Jesus And Mary Chain At The Wiltern- Live Review

Photo by John Gilhooley for the Los Angeles Beat.

When Jesus And Mary Chain appeared in 1985, they had the look of something revolutionary but unsustainable. Their first album Psychocandy showed a knack for simple. effective hooks buried in frightening layers of blank-faced noise, but reports of this band that played for twenty minutes behind a wall of smoke, backs to the audience, then split, suggested an arrogant novelty act. Undeniably extreme, it’s also the kind of act a band can only pull off once. Thankfully, that initial blast of hostility was followed by a slight turn toward accessibility, and for the next decade or so, they had one of the most enviable catalogs in all of alt-rock. By the early nineties, they had even become a live act one could call “crowd-pleasing,” despite their lack of unnecessary movement.

2017 brings their first album in nineteen years, Damage & Joy, and the band’s Wiltern show spent a lot of time with the new stuff, while still touching on nearly their entire catalog. (Notably absent – anything from Stoned & Dethroned.) They still play through a wall of fog, and don’t say much between songs. I did hear a few friendly sentences, around the time he introduced the new album, making it a chatty night by Jim Reid standards.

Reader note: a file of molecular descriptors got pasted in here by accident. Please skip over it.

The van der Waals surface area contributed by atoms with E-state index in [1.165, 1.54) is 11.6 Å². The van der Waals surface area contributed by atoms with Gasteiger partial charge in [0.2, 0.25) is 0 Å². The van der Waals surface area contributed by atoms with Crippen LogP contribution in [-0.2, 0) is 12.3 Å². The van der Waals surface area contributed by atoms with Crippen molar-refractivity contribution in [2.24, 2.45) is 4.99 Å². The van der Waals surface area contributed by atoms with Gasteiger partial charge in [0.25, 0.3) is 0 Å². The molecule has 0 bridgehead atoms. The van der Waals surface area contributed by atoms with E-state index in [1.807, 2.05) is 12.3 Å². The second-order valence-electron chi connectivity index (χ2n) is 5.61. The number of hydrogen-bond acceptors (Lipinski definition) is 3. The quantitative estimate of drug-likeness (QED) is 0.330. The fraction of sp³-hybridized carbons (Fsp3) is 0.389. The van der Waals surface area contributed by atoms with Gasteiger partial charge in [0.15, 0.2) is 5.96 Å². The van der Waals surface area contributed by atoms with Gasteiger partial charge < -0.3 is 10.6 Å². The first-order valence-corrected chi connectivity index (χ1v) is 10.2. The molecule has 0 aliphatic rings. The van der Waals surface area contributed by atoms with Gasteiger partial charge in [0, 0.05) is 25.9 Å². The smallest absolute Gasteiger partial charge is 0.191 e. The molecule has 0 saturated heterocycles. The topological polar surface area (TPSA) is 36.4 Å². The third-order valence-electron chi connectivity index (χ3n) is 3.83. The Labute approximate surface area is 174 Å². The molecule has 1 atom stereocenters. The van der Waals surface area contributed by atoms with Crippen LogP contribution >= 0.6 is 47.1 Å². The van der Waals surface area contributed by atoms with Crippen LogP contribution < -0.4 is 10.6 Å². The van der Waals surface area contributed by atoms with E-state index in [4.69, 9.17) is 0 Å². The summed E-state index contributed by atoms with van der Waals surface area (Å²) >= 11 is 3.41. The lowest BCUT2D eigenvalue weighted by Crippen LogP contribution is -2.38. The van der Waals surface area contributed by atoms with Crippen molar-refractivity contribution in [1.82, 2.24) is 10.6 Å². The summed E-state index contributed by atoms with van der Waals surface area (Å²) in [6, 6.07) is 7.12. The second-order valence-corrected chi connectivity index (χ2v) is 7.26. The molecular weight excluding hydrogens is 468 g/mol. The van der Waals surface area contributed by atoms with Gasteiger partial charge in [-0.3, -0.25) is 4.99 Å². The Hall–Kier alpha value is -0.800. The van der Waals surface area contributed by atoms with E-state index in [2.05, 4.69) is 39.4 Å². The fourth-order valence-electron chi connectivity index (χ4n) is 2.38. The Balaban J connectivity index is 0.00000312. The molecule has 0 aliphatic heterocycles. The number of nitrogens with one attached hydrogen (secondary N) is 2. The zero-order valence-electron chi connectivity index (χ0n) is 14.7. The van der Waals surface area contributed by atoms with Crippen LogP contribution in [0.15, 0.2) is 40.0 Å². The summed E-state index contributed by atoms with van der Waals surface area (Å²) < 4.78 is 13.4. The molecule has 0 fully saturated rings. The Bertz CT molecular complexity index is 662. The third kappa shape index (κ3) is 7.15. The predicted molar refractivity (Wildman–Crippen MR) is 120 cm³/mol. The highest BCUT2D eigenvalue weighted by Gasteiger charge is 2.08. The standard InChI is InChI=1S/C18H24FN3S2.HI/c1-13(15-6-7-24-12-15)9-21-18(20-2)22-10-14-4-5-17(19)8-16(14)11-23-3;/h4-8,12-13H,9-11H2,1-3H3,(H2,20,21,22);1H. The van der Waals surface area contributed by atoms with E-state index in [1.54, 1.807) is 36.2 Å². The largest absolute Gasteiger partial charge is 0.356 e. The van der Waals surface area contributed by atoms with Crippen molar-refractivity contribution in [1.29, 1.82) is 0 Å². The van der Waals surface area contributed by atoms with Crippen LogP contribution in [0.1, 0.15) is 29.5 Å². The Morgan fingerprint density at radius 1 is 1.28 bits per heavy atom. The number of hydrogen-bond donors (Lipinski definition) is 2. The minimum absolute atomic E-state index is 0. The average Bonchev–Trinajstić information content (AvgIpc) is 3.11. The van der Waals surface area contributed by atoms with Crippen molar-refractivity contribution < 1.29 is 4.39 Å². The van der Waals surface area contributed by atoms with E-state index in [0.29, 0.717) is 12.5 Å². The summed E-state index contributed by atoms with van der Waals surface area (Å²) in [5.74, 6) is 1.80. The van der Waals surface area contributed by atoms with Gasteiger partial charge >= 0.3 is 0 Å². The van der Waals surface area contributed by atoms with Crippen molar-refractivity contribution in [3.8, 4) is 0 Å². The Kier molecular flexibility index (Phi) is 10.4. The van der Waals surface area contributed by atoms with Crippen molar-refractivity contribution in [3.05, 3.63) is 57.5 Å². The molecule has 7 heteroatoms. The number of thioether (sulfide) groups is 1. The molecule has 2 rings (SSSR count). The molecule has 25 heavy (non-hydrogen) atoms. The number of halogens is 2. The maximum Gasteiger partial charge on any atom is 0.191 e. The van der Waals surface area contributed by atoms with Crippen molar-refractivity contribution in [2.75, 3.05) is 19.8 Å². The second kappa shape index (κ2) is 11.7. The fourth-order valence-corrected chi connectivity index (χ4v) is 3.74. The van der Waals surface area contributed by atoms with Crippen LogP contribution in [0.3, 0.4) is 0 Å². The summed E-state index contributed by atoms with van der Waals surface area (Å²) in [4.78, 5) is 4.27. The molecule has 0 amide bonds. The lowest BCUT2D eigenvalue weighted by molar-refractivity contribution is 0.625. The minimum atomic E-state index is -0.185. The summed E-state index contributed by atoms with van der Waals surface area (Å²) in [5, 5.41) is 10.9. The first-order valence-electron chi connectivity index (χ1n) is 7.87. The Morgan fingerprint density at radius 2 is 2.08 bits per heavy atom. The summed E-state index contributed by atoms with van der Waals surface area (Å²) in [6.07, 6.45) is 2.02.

But they do face the audience, they remain effortless and cool, and sound great. William Reid proves you can play really good, noisy guitar without ever resorting to guitar player face. There were moments, like during “The Hardest Walk”, where the PA seemed on the verge of exploding. A more conventional guitarist might have taken the moment to make a menacing gesture and walk from one end of the stage to the other while pulling off this sonic abuse. These guys might as well be reading the newspaper. Maybe the drummer is making really gnarly drummer face behind all that fog, who would know? I’d like to think he is… but I bet the brothers would fine him if they caught him doing it.

As always, the full band treatment did favors to the icy Automatic and Darklands material, but also brought clarity to the songs from Psychocandy. Time has given the Reid brothers a chance to reflect on and play to their own strengths. “The Two Of Us”, off the new album, sounded like a hit single to me, one of the most affecting songs of the set. It’s a pleasure to see any band treat its legacy as well as this – new records that are actually worth hearing, live shows that hit every note you want them to hit.

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